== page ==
Mock circulatory system for the evaluation of left ventricular assist devices, endoluminal prostheses, and vascular diseases.
ABSTRACT A new digital computer mock circulatory system has been developed in order to replicate the physiologic and pathophysiologic characteristics of the human cardiovascular system. The computer performs the acquisition of pressure, flow, and temperature in an open loop system. A computer program has been developed in Labview programming environment to evaluate all these physical parameters. The acquisition system was composed of pressure, flow, and temperature sensors and also signal conditioning modules. In this study, some results of flow, cardiac frequencies, pressures, and temperature were evaluated according to physiologic ventricular states. The results were compared with literature data. In further works, performance investigations will be conducted on a ventricular assist device and endoprosthesis. Also, this device should allow for evaluation of several kinds of vascular diseases.
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ABSTRACT: Hemodynamic performances comparisons between different types of left ventricular assist devices (LVADs) remain difficult in a clinical context. The aim of this study was to create an experimental model to assess and compare two types of LVAD under hemodynamic conditions that simulated physical effort and pulmonary hypertension. An experimental mock circulatory system was created to simulate the systemic and pulmonary circulations and consisted of pulsatile left and right cardiac simulators (cardiowest pump), air/water tanks to model compliances, and tubes to model the venous and arterial resistances. Two types of continuous-flow ventricular assist devices were connected to this pulsated model: an axial flow pump, Heartmate II (HTM II), and a centrifugal pump, VentrAssist (VTA). The hemodynamic conditions at rest and during exercise were replicated. Mean aortic pressures were not significantly different at rest and during effort but mean flow under maximum pump speed was higher with HTM II (13 L vs. 10 L, p = 0.02). Left atrial pressure was lower at rest and during effort for the HTM II (11 mm Hg vs. 3 mm Hg, p = 0.02 and 9 mm Hg vs. 2 mm Hg, p = 0.008) than with the VTA, but with greater risk of left-ventricle suck-down for the axial flow. Power consumption for a similar flow was lower with the VTA during rest (4.7 W vs. 6.9 W, p = 0.002) and during effort (4.3 W vs. 6.6 W, p = 0.008). In case of high pulmonary vascular resistance with preserved right ventricular function, lower right ventricular pressure was obtained with HTM II (21 mm Hg vs. 28 mm Hg, p = 0.03). Observed results are in favor of a better discharge of the left and right cavities with the HTM II compared to the VTA yet with a higher risk of left cavity collapse occurrence.ASAIO journal (American Society for Artificial Internal Organs: 1992) 03/2014; 60(2):140-7. DOI:10.1097/MAT.0000000000000045 · 1.39 Impact Factor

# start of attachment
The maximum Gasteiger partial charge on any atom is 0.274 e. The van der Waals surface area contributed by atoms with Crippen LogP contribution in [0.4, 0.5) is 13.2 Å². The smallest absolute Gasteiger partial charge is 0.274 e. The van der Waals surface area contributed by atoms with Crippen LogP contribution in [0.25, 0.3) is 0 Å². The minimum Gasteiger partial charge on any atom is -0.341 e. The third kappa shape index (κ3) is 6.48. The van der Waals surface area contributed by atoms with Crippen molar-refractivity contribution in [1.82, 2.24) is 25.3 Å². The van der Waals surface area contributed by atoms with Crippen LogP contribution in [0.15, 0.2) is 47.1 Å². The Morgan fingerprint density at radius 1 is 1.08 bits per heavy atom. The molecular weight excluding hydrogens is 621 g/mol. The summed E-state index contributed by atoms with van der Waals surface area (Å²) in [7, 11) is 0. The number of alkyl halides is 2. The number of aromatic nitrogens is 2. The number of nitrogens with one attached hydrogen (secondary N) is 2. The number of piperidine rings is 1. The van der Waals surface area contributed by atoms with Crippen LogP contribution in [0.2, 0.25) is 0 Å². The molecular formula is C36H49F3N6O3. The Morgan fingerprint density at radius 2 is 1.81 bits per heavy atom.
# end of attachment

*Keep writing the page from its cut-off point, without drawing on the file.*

- Artificial Organs 11/2013; 37(11):939-941. DOI:10.1111/aor.12238 · 1.87 Impact Factor
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ABSTRACT: The conventional simulators used the expensive commercial artificial heart with a limited performance, and focused on replicating the heart function. The arterial pressure is the key factor of the cardiovascular disease. The purpose of this study is to develop a simulator focused on the pressure wave. The simulator is composed of a step motor, slider-crank mechanism, piston-cylinder, two check valves, a elastic tube, and two reservoirs. With the changes of design parameters, the functions of the simulator were evaluated. The simulator shows the good agreement of the characteristics of the cardiovascular system.02/2013; 34(1). DOI:10.9718/JBER.2013.34.1.40